It was raining hard in Atlanta on the night King was assassinated. At the King home, I made a dash in the rain for the modest redbrick home with its barred windows. I recognized a New York Times reporter talking to a policeman, who told us no reporters were allowed in the house.
The door opened to let someone out. Down the long hall, I could see Coretta. Spotting me, she told the officer,
"Let Kathryn in."
The ’60s were powerful days. To say I was unprepared for plunging into chaotic events is an understatement.
I’d barely begun as a full-fledged Associated Press reporter when the civil rights struggle spread rapidly across the South.
I knew the Atlanta bureau wanted no women on its staff. Sit-ins, protest marches and Freedom Rides came my way, I felt, because I was green, cheap labor and the men with experience didn’t want to cover them. At least not until Martin Luther King became famous.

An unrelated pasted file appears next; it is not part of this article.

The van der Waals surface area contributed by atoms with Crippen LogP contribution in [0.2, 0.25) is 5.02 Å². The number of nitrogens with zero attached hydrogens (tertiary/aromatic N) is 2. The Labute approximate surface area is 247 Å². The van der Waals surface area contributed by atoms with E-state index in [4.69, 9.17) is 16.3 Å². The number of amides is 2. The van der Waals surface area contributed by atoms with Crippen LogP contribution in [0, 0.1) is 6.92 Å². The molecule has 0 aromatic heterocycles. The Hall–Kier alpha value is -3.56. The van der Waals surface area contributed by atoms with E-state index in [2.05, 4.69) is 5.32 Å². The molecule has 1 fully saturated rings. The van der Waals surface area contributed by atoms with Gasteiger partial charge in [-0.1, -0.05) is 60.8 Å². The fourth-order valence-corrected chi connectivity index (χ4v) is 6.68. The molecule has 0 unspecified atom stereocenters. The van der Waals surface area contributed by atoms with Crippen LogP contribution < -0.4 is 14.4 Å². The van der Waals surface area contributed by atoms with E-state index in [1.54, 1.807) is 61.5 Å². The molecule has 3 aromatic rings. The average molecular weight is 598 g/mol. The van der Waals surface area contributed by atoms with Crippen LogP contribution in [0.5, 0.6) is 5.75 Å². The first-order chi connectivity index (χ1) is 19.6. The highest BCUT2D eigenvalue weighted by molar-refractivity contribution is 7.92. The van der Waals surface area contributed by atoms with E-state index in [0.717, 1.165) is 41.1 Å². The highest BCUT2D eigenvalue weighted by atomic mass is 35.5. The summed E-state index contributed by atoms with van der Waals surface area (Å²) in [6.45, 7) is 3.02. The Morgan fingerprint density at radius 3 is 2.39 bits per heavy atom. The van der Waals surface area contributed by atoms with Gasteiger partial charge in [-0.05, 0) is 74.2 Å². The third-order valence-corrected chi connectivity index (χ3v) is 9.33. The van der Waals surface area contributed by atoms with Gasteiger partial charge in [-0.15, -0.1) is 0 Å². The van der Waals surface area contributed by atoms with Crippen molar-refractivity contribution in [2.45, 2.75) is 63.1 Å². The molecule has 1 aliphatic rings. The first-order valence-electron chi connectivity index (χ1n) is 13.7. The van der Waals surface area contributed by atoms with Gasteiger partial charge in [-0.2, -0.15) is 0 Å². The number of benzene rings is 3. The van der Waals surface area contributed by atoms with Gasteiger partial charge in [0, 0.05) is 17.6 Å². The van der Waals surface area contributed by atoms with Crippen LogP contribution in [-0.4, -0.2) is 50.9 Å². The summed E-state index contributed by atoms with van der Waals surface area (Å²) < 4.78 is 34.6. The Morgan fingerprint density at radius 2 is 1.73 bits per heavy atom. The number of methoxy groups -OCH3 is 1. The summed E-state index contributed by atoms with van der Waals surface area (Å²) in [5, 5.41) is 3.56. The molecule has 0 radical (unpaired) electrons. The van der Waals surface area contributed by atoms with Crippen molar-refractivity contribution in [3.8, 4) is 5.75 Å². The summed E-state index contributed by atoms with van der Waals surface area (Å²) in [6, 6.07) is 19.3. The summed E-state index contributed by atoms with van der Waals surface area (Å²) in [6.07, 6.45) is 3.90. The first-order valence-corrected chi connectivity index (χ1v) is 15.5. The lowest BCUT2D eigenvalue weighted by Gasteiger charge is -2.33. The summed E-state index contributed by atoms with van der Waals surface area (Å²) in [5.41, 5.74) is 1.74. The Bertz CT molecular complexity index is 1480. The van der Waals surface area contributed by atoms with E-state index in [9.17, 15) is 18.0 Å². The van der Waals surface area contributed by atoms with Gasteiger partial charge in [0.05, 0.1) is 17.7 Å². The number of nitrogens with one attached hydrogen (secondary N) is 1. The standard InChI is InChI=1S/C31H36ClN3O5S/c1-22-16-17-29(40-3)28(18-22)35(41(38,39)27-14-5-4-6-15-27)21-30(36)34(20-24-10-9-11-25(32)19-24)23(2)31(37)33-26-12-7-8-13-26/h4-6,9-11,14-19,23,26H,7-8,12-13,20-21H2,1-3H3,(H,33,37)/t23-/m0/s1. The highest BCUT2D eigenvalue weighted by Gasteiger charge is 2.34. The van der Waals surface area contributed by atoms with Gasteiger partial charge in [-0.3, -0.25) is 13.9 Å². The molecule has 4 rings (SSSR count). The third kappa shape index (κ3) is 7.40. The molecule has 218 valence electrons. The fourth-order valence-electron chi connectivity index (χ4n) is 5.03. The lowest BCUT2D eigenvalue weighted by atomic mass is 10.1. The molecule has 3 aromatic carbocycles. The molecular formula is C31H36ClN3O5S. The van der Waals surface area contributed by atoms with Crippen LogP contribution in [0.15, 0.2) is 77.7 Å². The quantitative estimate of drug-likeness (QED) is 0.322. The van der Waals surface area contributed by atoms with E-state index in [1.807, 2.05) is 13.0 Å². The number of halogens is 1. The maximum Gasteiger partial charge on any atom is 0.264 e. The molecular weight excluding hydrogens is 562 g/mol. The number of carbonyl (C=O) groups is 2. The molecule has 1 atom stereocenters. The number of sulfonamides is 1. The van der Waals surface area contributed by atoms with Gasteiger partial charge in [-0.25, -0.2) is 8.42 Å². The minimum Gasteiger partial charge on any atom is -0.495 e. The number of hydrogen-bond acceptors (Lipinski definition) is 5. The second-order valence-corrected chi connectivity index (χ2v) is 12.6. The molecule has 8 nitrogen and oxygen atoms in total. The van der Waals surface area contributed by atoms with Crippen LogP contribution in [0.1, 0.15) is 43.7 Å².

“Whenever anything was happening, Kathryn seemed to be there.
She has been trapped in a phone booth by several Ku Klux Klansmen when a Freedom Bus was arriving and forced to sit in a hot courtroom gallery while covering the trial for the random killing of a black Army Reserve officer. Such thorough, accurate, courageous and firsthand reporting is sometimes slow, and by the standards of today’s social media generation, may seem old-fashioned. But of such stuff is a great reporter made.”
Kathryn Johnson discusses her coverage of the Civil Rights Movement, from hiding under a table at Gov. Wallace's stand against integration at the University of Alablama to walking with protesters from Selma to Montgomery, Alabama.
That June day in 1963 when Gov. George Wallace made his defiant doorway stand at the University of Alabama, I crouched on my knees under a table laden with microphones hiding from state troopers.
In the South, in a profession predominantly male at the time, being a woman, and small, helped make me practically invisible to authority figures. The fiery segregationist governor stood blocking the attempt by U.S. Deputy Attorney General Nicholas Katzenbach to enroll two black students. Crouched under the table, I could see the trouser legs of Wallace and Katzenbach only a few feet away. Pulling out my notebook and pen, I began scribbling down their conversation.
On a January morning in 1961, Charlayne Hunter and Hamilton Holmes arrived at the University of Georgia, about to sweep aside nearly two centuries of segregation.